County snubs residents and approves Colney Heath waste digester bid
A CONTROVERSIAL waste digester has been given the go-ahead in the St Albans district despite its proximity to a popular tourist attraction and fears it could contaminate a public water supply.
Herts county council (HCC) has snubbed residents and local councils’ pleas to turn down Agrivert’s application to build an anaerobic digester on Coursers Road in Colney Heath, near Willows Farm Village.
The digestion plant will process up to 48,500 tonnes of organic waste a year from Herts and neighbouring areas including London.
Despite a last-ditch petition and objections from St Albans district and Colney Heath parish councils, HCC’s development control committee members voted nine to six in favour on Tuesday.
That decision provoked an angry response from county councillor for the Colneys Chris Brazier and district councillor for London Colney, Jacob Quagliozzi.
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After the meeting Cllr Brazier, a member of the committee who spoke against Agrivert’s scheme, said: “It’s another nail in London Colney’s and Colney Heath’s coffin. We are fast becoming the waste capital of Herts.”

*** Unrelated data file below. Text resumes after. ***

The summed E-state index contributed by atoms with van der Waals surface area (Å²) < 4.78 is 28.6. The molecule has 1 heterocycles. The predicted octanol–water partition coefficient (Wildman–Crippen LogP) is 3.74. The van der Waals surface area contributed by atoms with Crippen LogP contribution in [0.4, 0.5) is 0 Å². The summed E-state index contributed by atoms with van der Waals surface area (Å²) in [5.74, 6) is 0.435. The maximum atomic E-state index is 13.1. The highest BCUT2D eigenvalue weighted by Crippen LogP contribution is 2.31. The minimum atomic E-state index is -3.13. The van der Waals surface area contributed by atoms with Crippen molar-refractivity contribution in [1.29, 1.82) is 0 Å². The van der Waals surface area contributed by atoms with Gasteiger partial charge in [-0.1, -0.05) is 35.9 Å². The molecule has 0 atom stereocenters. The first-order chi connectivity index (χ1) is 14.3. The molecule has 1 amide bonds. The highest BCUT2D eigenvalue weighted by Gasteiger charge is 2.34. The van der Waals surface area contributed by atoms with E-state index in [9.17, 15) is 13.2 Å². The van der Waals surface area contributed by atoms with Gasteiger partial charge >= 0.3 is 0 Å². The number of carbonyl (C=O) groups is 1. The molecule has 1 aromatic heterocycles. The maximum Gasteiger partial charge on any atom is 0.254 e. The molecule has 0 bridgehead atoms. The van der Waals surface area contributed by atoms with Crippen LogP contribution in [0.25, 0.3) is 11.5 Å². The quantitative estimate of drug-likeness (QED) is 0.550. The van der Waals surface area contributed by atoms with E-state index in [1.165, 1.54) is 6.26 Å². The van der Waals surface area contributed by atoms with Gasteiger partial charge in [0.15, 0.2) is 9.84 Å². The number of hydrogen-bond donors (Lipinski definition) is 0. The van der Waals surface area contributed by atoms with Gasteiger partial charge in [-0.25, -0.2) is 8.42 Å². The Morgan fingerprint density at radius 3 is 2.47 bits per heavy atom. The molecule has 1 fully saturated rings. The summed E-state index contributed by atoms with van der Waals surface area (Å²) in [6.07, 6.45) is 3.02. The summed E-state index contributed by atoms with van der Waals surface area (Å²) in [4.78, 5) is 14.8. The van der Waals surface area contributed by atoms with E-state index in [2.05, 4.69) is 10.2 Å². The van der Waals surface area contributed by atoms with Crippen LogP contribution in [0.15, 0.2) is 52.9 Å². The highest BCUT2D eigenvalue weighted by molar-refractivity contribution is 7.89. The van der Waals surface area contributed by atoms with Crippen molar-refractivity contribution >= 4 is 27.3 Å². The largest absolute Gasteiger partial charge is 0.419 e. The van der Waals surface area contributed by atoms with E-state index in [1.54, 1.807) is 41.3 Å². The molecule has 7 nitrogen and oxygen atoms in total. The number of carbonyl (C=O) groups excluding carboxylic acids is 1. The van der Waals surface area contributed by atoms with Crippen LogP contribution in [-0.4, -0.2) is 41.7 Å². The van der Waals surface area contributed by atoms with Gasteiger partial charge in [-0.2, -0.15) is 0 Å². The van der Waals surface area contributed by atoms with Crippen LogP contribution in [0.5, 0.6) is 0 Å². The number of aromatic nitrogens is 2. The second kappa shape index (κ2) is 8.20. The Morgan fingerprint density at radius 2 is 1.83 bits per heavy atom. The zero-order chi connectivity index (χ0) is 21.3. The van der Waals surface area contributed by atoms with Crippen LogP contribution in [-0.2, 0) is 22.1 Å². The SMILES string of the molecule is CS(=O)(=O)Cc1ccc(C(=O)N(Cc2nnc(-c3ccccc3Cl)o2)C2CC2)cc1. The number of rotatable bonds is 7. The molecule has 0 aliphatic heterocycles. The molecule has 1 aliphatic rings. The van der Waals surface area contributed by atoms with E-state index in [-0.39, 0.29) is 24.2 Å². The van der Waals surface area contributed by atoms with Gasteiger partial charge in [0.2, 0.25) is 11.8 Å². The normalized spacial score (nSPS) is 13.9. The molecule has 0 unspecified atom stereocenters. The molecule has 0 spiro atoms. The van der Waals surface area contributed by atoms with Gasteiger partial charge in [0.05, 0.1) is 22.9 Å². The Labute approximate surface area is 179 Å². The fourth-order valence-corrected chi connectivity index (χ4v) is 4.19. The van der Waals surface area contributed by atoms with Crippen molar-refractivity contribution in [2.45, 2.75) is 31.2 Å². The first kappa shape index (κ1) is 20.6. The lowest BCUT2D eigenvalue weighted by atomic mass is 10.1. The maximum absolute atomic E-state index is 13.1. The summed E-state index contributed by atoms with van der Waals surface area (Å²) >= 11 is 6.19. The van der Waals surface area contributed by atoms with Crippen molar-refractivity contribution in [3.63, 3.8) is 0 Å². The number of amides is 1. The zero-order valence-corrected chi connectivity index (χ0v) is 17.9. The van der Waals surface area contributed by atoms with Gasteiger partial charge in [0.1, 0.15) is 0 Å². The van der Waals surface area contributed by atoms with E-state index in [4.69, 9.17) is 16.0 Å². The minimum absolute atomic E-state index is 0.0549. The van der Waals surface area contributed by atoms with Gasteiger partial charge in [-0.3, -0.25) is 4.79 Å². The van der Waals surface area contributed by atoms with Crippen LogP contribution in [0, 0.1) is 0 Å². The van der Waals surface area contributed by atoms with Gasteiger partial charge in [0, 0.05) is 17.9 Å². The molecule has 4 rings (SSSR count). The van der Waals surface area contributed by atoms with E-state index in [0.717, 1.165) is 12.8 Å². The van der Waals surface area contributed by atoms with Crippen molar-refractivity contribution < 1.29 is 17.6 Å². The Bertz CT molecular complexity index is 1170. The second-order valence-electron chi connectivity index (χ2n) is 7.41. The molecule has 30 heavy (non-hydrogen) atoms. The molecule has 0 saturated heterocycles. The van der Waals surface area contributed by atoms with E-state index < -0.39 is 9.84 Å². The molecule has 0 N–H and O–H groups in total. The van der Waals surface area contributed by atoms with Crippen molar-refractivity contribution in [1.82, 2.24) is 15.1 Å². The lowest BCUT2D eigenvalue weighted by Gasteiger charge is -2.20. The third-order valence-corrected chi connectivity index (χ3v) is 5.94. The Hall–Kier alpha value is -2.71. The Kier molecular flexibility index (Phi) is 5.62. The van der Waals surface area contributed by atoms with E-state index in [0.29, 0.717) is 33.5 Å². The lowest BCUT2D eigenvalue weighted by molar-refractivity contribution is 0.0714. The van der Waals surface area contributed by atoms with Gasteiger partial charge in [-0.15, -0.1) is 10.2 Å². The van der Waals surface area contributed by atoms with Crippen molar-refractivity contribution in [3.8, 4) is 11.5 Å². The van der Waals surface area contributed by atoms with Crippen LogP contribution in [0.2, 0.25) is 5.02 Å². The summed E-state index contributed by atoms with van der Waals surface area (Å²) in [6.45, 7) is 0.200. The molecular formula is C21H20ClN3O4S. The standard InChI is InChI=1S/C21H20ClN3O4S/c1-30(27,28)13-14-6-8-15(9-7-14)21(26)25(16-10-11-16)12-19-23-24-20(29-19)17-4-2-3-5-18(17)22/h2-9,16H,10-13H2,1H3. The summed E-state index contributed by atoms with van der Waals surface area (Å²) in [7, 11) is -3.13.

He is pushing for the decision to be called-in by the Secretary of State.
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Cllr Brazier said the narrow country lane was unsuitable for an additional 54 trucks a day and added: “It’s Green Belt land and located in the Watling Chase community forest. People living in the north of Herts are putting everything in the south. It’s a pretty grim day for London Colney and Colney Heath.
“The people who don’t live there have voted for it.”
120 people signed a petition in a last-ditch attempt to sway HCC.
Cllr Quagliozzi said: “The campaign against this company’s proposal will now move up a gear.
“I will be writing to [St Albans MP] Anne Main and the leader of the council to make representations to the Secretary of State and we will continue to collect signatures for our petition.”
Chairman of London Colney parish council, Ian Orton, said: “I’m extremely disgusted at the result.
“It is only a few hundred yards from Willows Farm, 200 metres from where people live and two kilometres from London Colney.
“I’m extremely concerned about it as the decision has been made without thinking through the consequences. As a result it will make Coursers Road twice as busy and dangerous.”
An officer’s report to HCC recommended approval of Agrivert’s application, explaining that 70 per cent of material processed by anaerobic digesters, bio-fertiliser, would be spread on rural land within a six-mile radius of the site.
The facility, close to good transport links, would also be used to produce up to three megawatts of renewable energy a year.
In a submission to the council Veolia warned that the scheme was located in an Environment Agency-defined “safe zone” for North Mymms Water Treatment Works and there was, “significant risk of groundwater pollution from surface water ingression”.